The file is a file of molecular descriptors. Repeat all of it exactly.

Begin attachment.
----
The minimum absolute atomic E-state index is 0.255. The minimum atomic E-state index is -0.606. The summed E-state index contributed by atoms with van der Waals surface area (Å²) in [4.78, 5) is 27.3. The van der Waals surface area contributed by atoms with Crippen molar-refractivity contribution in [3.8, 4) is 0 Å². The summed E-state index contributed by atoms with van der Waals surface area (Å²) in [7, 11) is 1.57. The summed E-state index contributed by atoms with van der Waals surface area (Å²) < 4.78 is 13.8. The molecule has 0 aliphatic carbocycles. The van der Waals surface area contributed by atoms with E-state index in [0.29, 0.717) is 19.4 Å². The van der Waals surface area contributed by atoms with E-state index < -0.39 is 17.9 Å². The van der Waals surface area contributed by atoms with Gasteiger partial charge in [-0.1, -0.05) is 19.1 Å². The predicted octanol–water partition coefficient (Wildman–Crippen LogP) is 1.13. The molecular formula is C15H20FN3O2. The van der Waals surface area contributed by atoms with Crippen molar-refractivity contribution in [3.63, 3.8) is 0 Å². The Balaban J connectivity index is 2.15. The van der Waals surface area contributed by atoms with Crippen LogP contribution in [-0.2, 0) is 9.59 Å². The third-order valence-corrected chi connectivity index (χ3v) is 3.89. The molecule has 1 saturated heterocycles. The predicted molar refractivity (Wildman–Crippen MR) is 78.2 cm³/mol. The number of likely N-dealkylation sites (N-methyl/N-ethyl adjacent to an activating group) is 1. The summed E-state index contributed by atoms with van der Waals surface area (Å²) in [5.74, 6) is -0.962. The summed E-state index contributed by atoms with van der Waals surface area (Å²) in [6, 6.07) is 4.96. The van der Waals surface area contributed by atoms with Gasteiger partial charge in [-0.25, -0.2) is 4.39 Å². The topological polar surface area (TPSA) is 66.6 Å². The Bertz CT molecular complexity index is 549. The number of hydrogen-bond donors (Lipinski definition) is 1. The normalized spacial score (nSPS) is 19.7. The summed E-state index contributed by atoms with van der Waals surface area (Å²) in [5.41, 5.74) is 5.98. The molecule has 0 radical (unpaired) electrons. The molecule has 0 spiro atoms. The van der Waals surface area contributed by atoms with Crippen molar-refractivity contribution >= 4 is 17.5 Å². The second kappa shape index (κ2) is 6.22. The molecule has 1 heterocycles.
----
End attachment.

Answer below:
The minimum absolute atomic E-state index is 0.255. The minimum atomic E-state index is -0.606. The summed E-state index contributed by atoms with van der Waals surface area (Å²) in [4.78, 5) is 27.3. The van der Waals surface area contributed by atoms with Crippen molar-refractivity contribution in [3.8, 4) is 0 Å². The summed E-state index contributed by atoms with van der Waals surface area (Å²) in [7, 11) is 1.57. The summed E-state index contributed by atoms with van der Waals surface area (Å²) < 4.78 is 13.8. The molecule has 0 aliphatic carbocycles. The van der Waals surface area contributed by atoms with E-state index in [0.29, 0.717) is 19.4 Å². The van der Waals surface area contributed by atoms with E-state index < -0.39 is 17.9 Å². The van der Waals surface area contributed by atoms with Gasteiger partial charge in [-0.1, -0.05) is 19.1 Å². The predicted octanol–water partition coefficient (Wildman–Crippen LogP) is 1.13. The molecular formula is C15H20FN3O2. The van der Waals surface area contributed by atoms with Crippen molar-refractivity contribution in [3.63, 3.8) is 0 Å². The Balaban J connectivity index is 2.15. The van der Waals surface area contributed by atoms with Crippen LogP contribution in [-0.2, 0) is 9.59 Å². The third-order valence-corrected chi connectivity index (χ3v) is 3.89. The molecule has 1 saturated heterocycles. The predicted molar refractivity (Wildman–Crippen MR) is 78.2 cm³/mol. The number of likely N-dealkylation sites (N-methyl/N-ethyl adjacent to an activating group) is 1. The summed E-state index contributed by atoms with van der Waals surface area (Å²) in [5.74, 6) is -0.962. The summed E-state index contributed by atoms with van der Waals surface area (Å²) in [6, 6.07) is 4.96. The van der Waals surface area contributed by atoms with Gasteiger partial charge in [-0.25, -0.2) is 4.39 Å². The topological polar surface area (TPSA) is 66.6 Å². The Bertz CT molecular complexity index is 549. The number of hydrogen-bond donors (Lipinski definition) is 1. The normalized spacial score (nSPS) is 19.7. The summed E-state index contributed by atoms with van der Waals surface area (Å²) in [5.41, 5.74) is 5.98. The molecule has 0 radical (unpaired) electrons. The molecule has 0 spiro atoms. The van der Waals surface area contributed by atoms with Crippen molar-refractivity contribution >= 4 is 17.5 Å². The second kappa shape index (κ2) is 6.22. The molecule has 1 heterocycles.